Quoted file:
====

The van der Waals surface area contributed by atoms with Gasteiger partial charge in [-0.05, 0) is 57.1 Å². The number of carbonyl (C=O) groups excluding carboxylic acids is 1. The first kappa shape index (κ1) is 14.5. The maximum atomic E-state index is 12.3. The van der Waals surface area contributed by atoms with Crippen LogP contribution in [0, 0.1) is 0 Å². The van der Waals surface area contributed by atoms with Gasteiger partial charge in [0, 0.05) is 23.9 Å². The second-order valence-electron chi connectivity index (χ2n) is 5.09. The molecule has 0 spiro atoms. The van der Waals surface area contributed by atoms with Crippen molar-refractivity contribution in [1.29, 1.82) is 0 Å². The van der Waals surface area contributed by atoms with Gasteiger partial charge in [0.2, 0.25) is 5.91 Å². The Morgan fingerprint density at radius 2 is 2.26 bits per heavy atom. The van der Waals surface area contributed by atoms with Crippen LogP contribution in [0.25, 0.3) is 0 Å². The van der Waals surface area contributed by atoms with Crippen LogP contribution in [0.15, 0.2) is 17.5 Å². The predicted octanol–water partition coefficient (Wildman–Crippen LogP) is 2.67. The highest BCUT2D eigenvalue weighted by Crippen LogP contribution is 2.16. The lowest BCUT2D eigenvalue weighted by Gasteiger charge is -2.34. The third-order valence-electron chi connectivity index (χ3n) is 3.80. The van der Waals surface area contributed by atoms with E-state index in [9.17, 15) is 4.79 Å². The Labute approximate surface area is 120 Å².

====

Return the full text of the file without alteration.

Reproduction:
The van der Waals surface area contributed by atoms with Gasteiger partial charge in [-0.05, 0) is 57.1 Å². The number of carbonyl (C=O) groups excluding carboxylic acids is 1. The first kappa shape index (κ1) is 14.5. The maximum atomic E-state index is 12.3. The van der Waals surface area contributed by atoms with Crippen LogP contribution in [0, 0.1) is 0 Å². The van der Waals surface area contributed by atoms with Gasteiger partial charge in [0, 0.05) is 23.9 Å². The second-order valence-electron chi connectivity index (χ2n) is 5.09. The molecule has 0 spiro atoms. The van der Waals surface area contributed by atoms with Crippen molar-refractivity contribution in [1.29, 1.82) is 0 Å². The van der Waals surface area contributed by atoms with Gasteiger partial charge in [0.2, 0.25) is 5.91 Å². The Morgan fingerprint density at radius 2 is 2.26 bits per heavy atom. The van der Waals surface area contributed by atoms with Crippen LogP contribution in [0.25, 0.3) is 0 Å². The van der Waals surface area contributed by atoms with Crippen LogP contribution in [0.15, 0.2) is 17.5 Å². The predicted octanol–water partition coefficient (Wildman–Crippen LogP) is 2.67. The highest BCUT2D eigenvalue weighted by Crippen LogP contribution is 2.16. The lowest BCUT2D eigenvalue weighted by Gasteiger charge is -2.34. The third-order valence-electron chi connectivity index (χ3n) is 3.80. The van der Waals surface area contributed by atoms with E-state index in [9.17, 15) is 4.79 Å². The Labute approximate surface area is 120 Å².